Tia and Kase Brown
Kase Brown is a happy 2-year old little boy. He loves to climb, chase his dog and be a bother to his big sister. Sounds like a normal little boy doing normal little boy things. However, Kase’s story is anything but “normal.”
His mom Tia hadn’t planned on becoming pregnant again -- her daughter was 16, looking forward to senior prom and high school graduation -- and she certainly didn’t expect a preterm birth.
Kase was born at 23 weeks weighing just 1 lb., 5 oz. and spent his first five months in the neonatal intensive care unit (NICU) at Memorial Central Hospital. He was a born fighter, but being so small and coming so early, he had other challenges – transitional diabetes, chronic lung disease and a closed valve on his heart. But he kept fighting, and Tia sat with him every day, even after he was transferred to Children’s Hospital in Denver with pulmonary hypertension and the need for a tracheotomy to help his breathing.
As a single mother with the demands of a job and a teenage daughter, Tia would make weekly trips to Denver where she could be with her baby until she had to leave him to return to her job and her daughter in Colorado Springs. For the next three months, Kase kept fighting to get better and Tia kept fighting to give her baby the love and support he needed. Finally, Kase was well enough to go home with his family.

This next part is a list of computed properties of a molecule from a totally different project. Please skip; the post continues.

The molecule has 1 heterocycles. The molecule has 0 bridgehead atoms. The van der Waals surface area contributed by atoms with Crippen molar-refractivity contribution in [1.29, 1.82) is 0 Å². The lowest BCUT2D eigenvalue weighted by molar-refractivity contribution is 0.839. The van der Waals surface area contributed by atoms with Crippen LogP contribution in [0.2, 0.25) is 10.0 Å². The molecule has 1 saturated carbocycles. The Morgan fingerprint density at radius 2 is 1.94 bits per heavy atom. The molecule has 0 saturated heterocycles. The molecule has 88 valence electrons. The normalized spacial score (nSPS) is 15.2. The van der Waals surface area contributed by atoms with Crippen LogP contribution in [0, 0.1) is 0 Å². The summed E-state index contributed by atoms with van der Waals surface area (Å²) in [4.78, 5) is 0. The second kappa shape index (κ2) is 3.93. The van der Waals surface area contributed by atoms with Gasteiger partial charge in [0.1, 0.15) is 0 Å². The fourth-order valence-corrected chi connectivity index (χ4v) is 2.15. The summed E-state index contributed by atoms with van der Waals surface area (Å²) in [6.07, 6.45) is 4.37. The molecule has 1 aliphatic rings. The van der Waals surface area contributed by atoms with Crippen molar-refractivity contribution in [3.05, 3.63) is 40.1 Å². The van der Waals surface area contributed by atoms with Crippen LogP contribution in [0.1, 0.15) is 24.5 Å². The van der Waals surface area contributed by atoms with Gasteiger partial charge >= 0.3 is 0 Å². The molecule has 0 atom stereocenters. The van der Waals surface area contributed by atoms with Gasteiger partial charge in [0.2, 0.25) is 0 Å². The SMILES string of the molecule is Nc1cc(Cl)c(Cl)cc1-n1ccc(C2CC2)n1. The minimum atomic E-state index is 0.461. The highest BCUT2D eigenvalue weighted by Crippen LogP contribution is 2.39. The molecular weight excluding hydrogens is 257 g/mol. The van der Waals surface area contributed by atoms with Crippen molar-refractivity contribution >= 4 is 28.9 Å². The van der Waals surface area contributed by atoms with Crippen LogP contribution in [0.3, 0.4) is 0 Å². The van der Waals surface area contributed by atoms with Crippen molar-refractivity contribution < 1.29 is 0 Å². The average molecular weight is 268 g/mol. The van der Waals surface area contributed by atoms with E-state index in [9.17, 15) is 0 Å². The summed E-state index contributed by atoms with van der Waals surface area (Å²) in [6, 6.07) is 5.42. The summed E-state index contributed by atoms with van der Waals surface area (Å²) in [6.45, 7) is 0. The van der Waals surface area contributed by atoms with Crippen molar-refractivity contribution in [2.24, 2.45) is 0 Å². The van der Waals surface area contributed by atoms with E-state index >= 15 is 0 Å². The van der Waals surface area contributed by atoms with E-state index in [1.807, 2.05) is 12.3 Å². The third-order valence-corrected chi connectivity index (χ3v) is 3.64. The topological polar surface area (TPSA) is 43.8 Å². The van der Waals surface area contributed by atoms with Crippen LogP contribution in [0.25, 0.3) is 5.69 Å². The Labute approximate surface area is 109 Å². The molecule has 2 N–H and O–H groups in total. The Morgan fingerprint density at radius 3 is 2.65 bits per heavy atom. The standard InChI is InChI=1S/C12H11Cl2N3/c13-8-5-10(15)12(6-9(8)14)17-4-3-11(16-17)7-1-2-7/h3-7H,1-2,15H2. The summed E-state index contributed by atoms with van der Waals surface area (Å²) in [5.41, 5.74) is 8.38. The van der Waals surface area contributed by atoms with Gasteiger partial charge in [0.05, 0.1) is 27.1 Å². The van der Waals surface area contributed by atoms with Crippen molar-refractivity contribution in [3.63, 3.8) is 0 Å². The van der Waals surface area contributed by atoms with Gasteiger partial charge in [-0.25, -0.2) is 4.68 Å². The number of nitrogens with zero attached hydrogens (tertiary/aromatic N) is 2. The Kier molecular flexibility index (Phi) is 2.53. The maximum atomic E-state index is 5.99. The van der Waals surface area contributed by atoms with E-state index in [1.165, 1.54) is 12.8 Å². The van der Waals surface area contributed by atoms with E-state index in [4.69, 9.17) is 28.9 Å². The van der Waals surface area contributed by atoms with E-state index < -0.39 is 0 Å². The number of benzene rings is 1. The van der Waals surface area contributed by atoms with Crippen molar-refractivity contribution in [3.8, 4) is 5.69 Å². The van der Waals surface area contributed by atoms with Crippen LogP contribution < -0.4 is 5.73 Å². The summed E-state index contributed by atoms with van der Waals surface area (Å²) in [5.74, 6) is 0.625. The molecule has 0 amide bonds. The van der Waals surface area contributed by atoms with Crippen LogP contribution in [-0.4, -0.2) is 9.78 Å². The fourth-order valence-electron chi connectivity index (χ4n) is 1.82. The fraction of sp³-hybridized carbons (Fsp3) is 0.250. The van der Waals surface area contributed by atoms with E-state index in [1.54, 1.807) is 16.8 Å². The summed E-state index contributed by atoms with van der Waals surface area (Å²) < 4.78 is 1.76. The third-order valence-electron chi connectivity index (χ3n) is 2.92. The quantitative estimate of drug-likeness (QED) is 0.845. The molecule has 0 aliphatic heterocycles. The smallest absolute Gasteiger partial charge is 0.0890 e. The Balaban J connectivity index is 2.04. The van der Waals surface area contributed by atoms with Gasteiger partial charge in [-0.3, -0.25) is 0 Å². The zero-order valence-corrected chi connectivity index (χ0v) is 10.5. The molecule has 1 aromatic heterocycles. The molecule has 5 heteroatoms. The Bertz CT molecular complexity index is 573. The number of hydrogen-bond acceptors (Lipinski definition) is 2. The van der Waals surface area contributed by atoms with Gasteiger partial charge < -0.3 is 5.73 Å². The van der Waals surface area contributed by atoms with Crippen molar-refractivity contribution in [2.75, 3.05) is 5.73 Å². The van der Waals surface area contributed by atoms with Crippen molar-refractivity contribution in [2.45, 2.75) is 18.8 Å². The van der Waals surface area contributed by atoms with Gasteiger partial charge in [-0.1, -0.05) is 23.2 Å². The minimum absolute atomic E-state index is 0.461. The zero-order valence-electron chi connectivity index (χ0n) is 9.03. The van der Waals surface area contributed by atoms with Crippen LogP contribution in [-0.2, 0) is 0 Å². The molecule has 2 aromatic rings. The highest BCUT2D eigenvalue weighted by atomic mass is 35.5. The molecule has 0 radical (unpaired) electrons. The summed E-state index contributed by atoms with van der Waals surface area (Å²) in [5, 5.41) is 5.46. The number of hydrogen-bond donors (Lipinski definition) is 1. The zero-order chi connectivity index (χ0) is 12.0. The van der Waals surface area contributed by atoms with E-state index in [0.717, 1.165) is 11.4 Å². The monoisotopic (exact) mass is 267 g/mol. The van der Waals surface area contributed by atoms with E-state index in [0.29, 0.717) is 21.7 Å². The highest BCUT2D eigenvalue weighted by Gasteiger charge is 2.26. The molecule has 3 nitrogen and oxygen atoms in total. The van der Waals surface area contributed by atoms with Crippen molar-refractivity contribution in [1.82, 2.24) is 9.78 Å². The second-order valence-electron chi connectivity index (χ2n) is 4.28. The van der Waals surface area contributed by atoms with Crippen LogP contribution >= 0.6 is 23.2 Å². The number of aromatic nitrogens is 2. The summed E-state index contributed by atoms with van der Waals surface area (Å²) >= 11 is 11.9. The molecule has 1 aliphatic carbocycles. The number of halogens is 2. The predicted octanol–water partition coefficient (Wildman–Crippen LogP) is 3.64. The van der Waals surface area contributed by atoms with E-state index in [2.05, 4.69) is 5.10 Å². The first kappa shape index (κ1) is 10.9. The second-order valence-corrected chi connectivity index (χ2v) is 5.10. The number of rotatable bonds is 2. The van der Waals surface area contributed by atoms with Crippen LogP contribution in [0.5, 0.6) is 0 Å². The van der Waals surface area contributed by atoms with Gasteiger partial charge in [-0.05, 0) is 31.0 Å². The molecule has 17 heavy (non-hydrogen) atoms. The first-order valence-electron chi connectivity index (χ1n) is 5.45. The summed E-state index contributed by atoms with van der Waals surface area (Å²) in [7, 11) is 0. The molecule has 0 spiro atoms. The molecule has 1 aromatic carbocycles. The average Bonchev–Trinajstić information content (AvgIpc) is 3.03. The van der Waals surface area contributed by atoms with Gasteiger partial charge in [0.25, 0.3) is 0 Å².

In all, Kase spent the first eight months of his life in two different NICU hospitals – but he never quit fighting and Tia never gave up the belief that her son would graduate from the NICU and come home.
Now a toddler, Kase is learning to walk and attends speech therapy sessions. He still has his trach tube, but is as active as he possibly can be. Tia says each day is filled with blessings and adjustments. She’s extremely grateful to March of Dimes for developing surfactant, the medicine that helped Kase’s tiny lungs breathe and to the NICU teams for treating her son and helping him win his fight to survive. Tia is also extremely thankful for the love and support of her daughter and her own mother– and to the many people she’s met through online and in person support groups who understand what Kase and she are facing each and every day.
Tia is proud to share her story. She understands the challenges that families with premature babies face, especially when those babies have respiratory problems which require an emergency tracheotomy. As she watches Kase grow and continue his fight, Tia is committed to serving as an advocate for premature babies and their families and helping them understand that they are not alone.